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The World's Most Tragic Dam Disaster

Updated on December 29, 2017
Anita Hasch profile image

About the Author Anita's main passion in life is reading and writing. She has a interest in many different subjects, especially history.

For years the great new Vajont Dam had been the pride and fear of people living in Longarone.

The dam was the highest arch dam in the world. It attracted tourists from all over the world. It had a graceful curving wall of concrete which rose 858 feet in the air. The lake was not yet full but it would eventually provide vast amounts of electricity to the region. A well known engineer was in charge of the project who had built dams in several countries.

The locals distrusted the stability of Monte Toc, which anchored the dam’s left shoulder and hung nearly 4,000 feet above the new lake. An alarming crack in the earth and a gap more than a foot wide and about 8,000 feet long, appeared high up on Monte Toc after a test filling. SADE would not be able to complete the dam on time and had to do at least two years of expensive testing.

Strange Rumblings Came From Deep in the Earth

The firm’s main concern was that landslides might clog the basin and make it unsuitable for water storage. They felt that the surrounding area was safe and that there was no danger.

In 1963 a new test-raising of the water was done. Another long crack split the earth high on Monte Toc and from July to September, small earth tremors shook the area. Strange rumbling came from deep down in the earth.

They Had The Heaviest Rain in 20 Years

Suddenly the implanted sentinel bench marks on the mountain’s flanks began moving towards the highest danger reading of 40. Enel-SADE halted the test raising and hoped that the earth would settle down to a new stability.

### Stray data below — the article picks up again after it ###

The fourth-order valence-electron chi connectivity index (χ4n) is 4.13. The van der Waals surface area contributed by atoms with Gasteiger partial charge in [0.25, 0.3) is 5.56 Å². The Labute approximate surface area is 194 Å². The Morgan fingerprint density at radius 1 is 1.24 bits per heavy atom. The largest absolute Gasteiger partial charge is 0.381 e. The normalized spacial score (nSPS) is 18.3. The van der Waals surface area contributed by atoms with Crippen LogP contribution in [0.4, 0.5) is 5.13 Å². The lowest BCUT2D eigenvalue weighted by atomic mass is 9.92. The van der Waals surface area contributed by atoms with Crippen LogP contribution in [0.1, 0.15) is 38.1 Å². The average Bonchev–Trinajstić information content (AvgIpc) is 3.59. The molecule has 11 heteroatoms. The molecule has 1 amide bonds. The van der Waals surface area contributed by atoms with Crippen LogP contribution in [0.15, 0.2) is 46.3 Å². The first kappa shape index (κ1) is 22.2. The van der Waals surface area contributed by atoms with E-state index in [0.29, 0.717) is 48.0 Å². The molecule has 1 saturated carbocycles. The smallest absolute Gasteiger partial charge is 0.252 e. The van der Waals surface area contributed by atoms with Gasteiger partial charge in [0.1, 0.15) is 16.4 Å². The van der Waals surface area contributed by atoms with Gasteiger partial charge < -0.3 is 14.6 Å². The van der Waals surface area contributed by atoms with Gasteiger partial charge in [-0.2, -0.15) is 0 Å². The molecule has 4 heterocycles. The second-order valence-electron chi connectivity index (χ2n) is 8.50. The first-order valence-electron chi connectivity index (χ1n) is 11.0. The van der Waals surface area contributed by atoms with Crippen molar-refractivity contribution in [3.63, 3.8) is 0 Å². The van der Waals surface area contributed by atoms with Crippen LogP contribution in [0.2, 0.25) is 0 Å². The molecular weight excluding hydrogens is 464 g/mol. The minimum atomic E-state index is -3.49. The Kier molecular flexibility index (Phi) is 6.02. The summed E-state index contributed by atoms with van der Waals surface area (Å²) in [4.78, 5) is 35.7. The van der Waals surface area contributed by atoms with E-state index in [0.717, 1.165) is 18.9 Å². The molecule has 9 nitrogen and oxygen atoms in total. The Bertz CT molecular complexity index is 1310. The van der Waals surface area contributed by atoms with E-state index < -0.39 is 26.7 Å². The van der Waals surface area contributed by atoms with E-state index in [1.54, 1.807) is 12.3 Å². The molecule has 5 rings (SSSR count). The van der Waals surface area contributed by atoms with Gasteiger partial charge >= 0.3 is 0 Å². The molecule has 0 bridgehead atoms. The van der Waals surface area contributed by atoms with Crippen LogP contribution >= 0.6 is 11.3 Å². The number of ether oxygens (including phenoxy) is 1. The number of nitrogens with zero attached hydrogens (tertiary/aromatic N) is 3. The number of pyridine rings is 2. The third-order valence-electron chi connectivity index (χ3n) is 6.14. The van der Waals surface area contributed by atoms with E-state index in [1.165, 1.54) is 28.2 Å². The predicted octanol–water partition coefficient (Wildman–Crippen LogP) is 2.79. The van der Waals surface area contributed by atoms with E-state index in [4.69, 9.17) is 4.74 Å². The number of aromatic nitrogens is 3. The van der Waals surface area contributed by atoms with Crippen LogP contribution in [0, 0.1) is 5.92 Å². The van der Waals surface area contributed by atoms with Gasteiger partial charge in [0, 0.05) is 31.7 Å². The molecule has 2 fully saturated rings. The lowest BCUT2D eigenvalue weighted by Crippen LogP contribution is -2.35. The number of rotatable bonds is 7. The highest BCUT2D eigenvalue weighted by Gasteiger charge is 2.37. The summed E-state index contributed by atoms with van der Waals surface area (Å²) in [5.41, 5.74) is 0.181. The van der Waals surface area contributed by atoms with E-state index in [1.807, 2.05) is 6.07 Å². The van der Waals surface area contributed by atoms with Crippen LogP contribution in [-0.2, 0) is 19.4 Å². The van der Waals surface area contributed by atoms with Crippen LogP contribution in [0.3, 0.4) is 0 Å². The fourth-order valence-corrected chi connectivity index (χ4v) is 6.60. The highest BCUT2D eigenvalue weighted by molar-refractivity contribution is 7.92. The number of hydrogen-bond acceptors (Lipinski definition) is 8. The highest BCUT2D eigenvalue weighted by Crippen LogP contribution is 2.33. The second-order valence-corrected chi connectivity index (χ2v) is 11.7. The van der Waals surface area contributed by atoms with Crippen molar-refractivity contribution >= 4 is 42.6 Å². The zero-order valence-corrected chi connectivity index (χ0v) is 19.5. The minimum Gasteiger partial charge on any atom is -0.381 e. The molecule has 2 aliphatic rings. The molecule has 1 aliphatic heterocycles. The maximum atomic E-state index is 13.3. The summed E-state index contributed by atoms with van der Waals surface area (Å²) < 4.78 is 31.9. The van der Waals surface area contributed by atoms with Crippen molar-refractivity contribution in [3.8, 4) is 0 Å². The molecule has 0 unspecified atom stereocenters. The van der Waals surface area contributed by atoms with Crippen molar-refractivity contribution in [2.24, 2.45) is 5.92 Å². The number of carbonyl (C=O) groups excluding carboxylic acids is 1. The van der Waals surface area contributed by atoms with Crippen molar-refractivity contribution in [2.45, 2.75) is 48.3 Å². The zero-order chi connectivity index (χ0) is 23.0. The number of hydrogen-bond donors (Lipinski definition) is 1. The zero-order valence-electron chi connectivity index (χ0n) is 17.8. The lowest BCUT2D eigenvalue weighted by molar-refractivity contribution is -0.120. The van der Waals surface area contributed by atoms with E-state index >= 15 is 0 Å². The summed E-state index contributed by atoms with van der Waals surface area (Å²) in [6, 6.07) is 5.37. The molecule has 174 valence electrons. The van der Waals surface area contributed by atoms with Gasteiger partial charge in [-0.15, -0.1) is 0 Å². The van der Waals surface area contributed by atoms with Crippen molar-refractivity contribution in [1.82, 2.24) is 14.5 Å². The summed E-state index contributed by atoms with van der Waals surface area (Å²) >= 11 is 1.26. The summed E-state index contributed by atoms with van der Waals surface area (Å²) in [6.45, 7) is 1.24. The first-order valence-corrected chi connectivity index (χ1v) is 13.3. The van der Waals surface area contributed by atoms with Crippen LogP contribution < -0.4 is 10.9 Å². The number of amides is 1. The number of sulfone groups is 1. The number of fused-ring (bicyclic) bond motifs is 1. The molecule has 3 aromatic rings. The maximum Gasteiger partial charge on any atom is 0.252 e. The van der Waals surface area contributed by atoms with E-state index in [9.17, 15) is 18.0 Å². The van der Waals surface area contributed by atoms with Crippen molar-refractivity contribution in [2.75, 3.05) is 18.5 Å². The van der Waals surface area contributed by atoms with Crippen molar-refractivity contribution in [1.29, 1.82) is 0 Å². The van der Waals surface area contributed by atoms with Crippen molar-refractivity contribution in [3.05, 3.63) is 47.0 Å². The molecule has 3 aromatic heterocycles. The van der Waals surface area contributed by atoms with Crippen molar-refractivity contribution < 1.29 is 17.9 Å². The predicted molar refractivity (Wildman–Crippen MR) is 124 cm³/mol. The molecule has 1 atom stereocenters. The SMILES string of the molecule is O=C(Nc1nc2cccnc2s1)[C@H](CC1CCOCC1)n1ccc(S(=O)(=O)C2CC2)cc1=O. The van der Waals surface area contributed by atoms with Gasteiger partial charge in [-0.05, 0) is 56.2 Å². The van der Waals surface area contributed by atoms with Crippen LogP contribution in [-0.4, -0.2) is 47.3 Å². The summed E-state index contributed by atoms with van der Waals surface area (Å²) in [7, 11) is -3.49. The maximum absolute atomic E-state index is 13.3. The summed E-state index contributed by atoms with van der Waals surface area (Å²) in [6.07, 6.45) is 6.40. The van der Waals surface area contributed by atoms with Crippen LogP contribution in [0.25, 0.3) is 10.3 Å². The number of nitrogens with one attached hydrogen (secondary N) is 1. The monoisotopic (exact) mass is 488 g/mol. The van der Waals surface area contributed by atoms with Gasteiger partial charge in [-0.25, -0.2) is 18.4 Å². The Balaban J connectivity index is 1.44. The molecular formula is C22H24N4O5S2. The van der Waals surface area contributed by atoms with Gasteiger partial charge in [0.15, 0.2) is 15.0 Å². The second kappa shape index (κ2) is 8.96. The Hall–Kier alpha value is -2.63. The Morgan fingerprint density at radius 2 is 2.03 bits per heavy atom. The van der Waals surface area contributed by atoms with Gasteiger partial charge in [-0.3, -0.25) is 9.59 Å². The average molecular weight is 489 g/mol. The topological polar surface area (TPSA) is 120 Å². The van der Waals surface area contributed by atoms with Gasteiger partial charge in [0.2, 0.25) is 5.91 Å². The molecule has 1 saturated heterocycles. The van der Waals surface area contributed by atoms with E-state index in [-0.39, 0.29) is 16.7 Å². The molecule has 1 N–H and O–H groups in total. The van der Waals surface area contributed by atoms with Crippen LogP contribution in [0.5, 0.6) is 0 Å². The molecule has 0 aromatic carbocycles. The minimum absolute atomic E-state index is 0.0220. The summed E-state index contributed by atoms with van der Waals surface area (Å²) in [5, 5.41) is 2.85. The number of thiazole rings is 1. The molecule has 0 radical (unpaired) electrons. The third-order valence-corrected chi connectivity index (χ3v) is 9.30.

To make matters worse, the heaviest rain fell in 20 years. The alarm signals continued. On September 26 with disaster 13 days away, Enel-SADE deputy director-general gave an emergency order to take the water level down. However as the water went down, the bench-mark warnings of earth slippage went up. Great floodlights shone over the whole mountainside, and the marks which were fitted with reflectors, could be seen clearly.

Nearly 200 Ignored The Evacuation Warning

On October 8, the slippage was up to 150 millimeters per 24 hours and rising. Warning notices were rushed throughout the lakeside area, in which the local mayor urgently advised all people to leave on Enel-SADE trucks.

Nearly 200 ignored the evacuation warning and paid with their lives. Longarone celebrated the following day as they had had an excellent harvest. Everybody was getting together with old friends in the bar-cafes, and catching up over a glass of wine. Hundreds of men, mostly soccer fans, stayed at the bar-cafes later than usual that evening because they wanted to watch a match between the Real Madrid team and Glasgow Rangers on television.

The World's Most Tragic Dam Disaster

Could this disaster have been prevented if they had listened to the locals?

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The Mountain Split Away Clearly